Sorted by New

Wiki Contributions


I disagree. All the scam artist has to know is your method of coming to your conclusions. Once he knows that then he can probably exploit you depending on his cleverness (and then it becomes an arms race). If anything, trying to defend yourself from being manipulated in that way would probably be extremely difficult in of itself. Either way, my initial guess is that your methodology would still be superficial pattern-matching, but it would just be a deeper, more complex level of it.

This seems to be what Eliezer is doing with all the various scenarios. He's testing his methodology against different attacks and different scenarios. I'm just suggesting is to change your viewpoint to the Bad Guy. Rather than talk about your reliable reasoning, talk about the bad guy and how he can exploit your reasoning.

But wouldn't you just be suckered by sufficiently smart and attentive scam artists?

Isn't this more of social recognition of a scam?

While there are decision-theoretic issues with the Original Pascal's Wager, one of the main problems is that it is a scam ("You can't afford not to do it! It's an offer you can't refuse!"). It seems to me that you can construct plenty of arguments like you just did, and many people wouldn't take you up on the offer because they'd recognize it as a scam. Once something has a high chance of being a scam (like taking the form of Pascal's Wager), it won't get much more of your attention until you lower the likelihood that it's a scam. Is that a weird form of Confirmation Bias?

But nonetheless, couldn't the AI just function in the same way as that? I would think it would need to learn how to identify what is a trick and what isn't a trick. I would just try to think of it as a Bad Guy AI who is trying to manipulate the decision making algorithms of the Good Guy AI.

One way to save face in socially painful situations is to try to appear as though you are doing it all on purpose, to present yourself, for example, as a 'free spirit' rather than a 'loser.' I know for sure that I did this a lot as a child, and even now I have a tendency to emphasize the 'weird' things that I do, to look like I do them confidently and deliberately.

I always associated this behavior more with machismo. The idea that "acting like you know what you're doing" is more important than "knowing what you're doing." Certainly in social situations, but especially in sexual situations, I never want to signal doubt in my actions, even if my actions turn out to be silly or stupid (which is hilariously often).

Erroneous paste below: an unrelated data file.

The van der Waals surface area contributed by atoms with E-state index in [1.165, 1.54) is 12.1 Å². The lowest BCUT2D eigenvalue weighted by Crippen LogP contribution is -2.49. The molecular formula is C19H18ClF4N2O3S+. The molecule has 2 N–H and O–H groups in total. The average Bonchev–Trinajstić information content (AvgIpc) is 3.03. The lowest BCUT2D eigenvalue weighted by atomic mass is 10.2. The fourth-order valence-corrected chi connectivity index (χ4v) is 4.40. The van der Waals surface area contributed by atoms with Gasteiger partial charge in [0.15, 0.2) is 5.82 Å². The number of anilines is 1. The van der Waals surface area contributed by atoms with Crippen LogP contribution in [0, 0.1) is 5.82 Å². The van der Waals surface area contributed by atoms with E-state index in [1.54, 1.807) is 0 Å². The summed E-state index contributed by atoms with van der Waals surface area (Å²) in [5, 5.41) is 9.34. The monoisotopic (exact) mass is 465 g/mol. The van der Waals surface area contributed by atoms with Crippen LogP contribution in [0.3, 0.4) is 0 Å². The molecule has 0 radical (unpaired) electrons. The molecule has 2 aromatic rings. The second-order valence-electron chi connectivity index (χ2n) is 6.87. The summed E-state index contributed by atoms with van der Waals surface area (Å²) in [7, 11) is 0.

Mathematicians - along with scientists - discover new things (what is a proof other than a discovery of a new mathematical property). That's what their job is. In order for Ethicists to be comparable, wouldn't they need to discover new ethics?

Re-reading Greenberg's article makes me want to compose some classical dubstep.

Just wanted to clarify before I let this go.

I am skeptical about your model of aesthetics. I think the model that allows you to compare so easily cross-genre is not the actual model that you use for your aesthetics. All I'm asking is that you double-check to make sure that the model you use actually fits, and you often are able to make these cross-genre comparisons (not comparing genres but comparing songs within different genres).

It is your comparison that baffles me, not the result of the comparison.

The second of the above quotes is something I have claimed. The first one is a response to something I have not claimed. There is a straw man at play.

Well yes, I was using an incorrect model of you.

Valuing Weird Al over classical does not make me less intelligent. It speaks more about my general aesthetic preference for melding a conceptual meaning in closely with the melody, rhythm, tone, etc. For me the concepts themselves seem to be a part of music to a far greater extent than for most people I have compared myself to. I do not consider this to be a weakness of mine.

I was really just commenting on the drama of the last part of your post. Valuing Weird Al over classical isn't something bizarre to me.

The issue I have is the comparison between the two. Different music is for different things. To just say "Well if I'm gonna listen to music then I'll always pick Weird Al over classical," well, that's not all there is to the aesthetics of music.

Edit: Especially with things like epic film scores. Classical music tends to fit this niche quite well, and I would be surprised if you honestly disagreed with that.

Load More